Part 4 of 4
This is the Finance Act 2013 version of this article. It is relevant for candidates sitting the Paper P6 (UK) exam in 2014. Candidates sitting Paper P6 (UK) in 2015 should refer to the Finance Act 2014 version of this article, to be published on the ACCA website in 2015.
So far in this article Global Figurines Ltd (GFL) has begun trading, acquired an additional business in the UK and started a new manufacturing business overseas. In this part we consider the implications of the rate of corporation tax in Marineland being only 8%, such that the corporation tax liability in Marineland could be less than three quarters of the equivalent UK liability. It would then be necessary to consider the application of the CFC rules.
The CFC regime
As has already been noted, a CFC is a non-UK resident company that is controlled by UK resident companies and/or individuals. The CFC regime imposes a UK corporation tax liability, a ‘CFC charge’, on the corporate owners of a CFC where UK profits have been artificially diverted from the UK.
In determining whether or not there will be a CFC charge there are two matters to consider:
- for there to be a CFC charge the CFC must have ‘chargeable profits’, and
- there will not be a CFC charge if the CFC is covered by one or more of the exemptions.
Chargeable profits are those income profits (not chargeable gains) of the CFC, calculated using UK tax rules, which have been artificially diverted from the UK.
Even though a CFC may have chargeable profits, there is no CFC charge if one of the following exemptions applies.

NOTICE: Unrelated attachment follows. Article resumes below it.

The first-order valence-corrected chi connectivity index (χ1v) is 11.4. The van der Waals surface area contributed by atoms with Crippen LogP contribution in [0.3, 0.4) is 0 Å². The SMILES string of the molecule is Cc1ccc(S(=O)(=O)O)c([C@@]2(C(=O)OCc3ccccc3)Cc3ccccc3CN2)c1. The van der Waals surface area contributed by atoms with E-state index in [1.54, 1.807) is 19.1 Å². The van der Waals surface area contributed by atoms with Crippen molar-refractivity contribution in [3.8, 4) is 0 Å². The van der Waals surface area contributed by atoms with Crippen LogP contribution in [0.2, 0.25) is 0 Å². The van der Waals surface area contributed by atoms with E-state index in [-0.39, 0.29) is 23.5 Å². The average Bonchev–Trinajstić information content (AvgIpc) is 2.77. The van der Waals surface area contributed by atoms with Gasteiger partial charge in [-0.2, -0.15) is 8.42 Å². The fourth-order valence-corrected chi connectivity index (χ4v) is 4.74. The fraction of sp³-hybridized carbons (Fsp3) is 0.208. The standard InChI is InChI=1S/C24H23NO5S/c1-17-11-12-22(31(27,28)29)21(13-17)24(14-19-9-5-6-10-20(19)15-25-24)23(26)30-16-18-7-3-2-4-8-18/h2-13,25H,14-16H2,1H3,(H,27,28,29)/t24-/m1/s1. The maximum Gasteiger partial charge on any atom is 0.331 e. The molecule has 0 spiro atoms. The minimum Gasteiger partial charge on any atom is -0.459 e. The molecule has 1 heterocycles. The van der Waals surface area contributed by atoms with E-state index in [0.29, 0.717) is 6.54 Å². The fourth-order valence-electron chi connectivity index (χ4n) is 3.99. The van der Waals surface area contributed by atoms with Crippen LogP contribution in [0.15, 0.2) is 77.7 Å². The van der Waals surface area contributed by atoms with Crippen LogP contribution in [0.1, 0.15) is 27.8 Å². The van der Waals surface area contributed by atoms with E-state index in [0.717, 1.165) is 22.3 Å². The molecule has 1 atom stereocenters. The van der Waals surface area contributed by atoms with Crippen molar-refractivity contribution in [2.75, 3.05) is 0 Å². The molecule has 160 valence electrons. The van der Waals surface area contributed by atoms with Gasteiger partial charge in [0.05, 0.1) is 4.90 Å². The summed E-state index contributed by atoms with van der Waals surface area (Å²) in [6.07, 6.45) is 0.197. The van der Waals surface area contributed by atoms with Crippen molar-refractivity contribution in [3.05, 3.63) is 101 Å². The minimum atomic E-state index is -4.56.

- Exempt period exemption – This 12-month exemption from the CFC rules can apply where a non-UK resident company is acquired by UK resident persons, such that it becomes a CFC. For this exemption to be available the company must continue to be a CFC for the accounting period following the exempt period but not be subject to a CFC charge.
- Tax exemption – As has already been noted, the tax exemption applies where the local tax paid by the CFC is at least 75% of the amount of tax the CFC would have paid in the UK if it were UK resident.
- Excluded territories exemption – This exemption applies where the CFC is resident in one of the territories specified as being excluded and certain conditions relating to its tax treatment in that territory are satisfied. This removes the need to prepare the detailed calculations necessary in respect of the tax exemption where the CFC is located in a tax regime with similar tax rates to the UK.
- Low profits exemption – This exemption applies where the CFC’s profits do not exceed £500,000 and its non-trading income does not exceed £50,000.
- Low profit margin exemption – This exemption applies where the CFC’s accounting profits are no more than 10% of its expenditure.
The CFC charge
If none of the exemptions is available, a CFC charge will be levied on UK resident companies (not individuals) entitled to at least 25% of the CFC’s profits. The charge is calculated as follows:
- UK corporation tax at the main rate on the proportion of the CFC’s chargeable profits (the profits artificially diverted from the UK) to which the UK resident company is entitled
- less a deduction for an equivalent proportion of any creditable tax.
Creditable tax consists of:
- any double tax relief that would be available to the CFC if it were UK resident
- any income tax suffered by the CFC on its income, and
- any UK corporation tax on the income of the CFC that is taxable in the UK.
Applying the rules to an overseas subsidiary of GFL
If none of the exemptions is available, the CFC charge will be levied on the company’s chargeable profits, ie those profits which have been artificially diverted from the UK. If the chargeable profits are assumed to be £80,000, the CFC charge levied on GFL will be calculated as follows.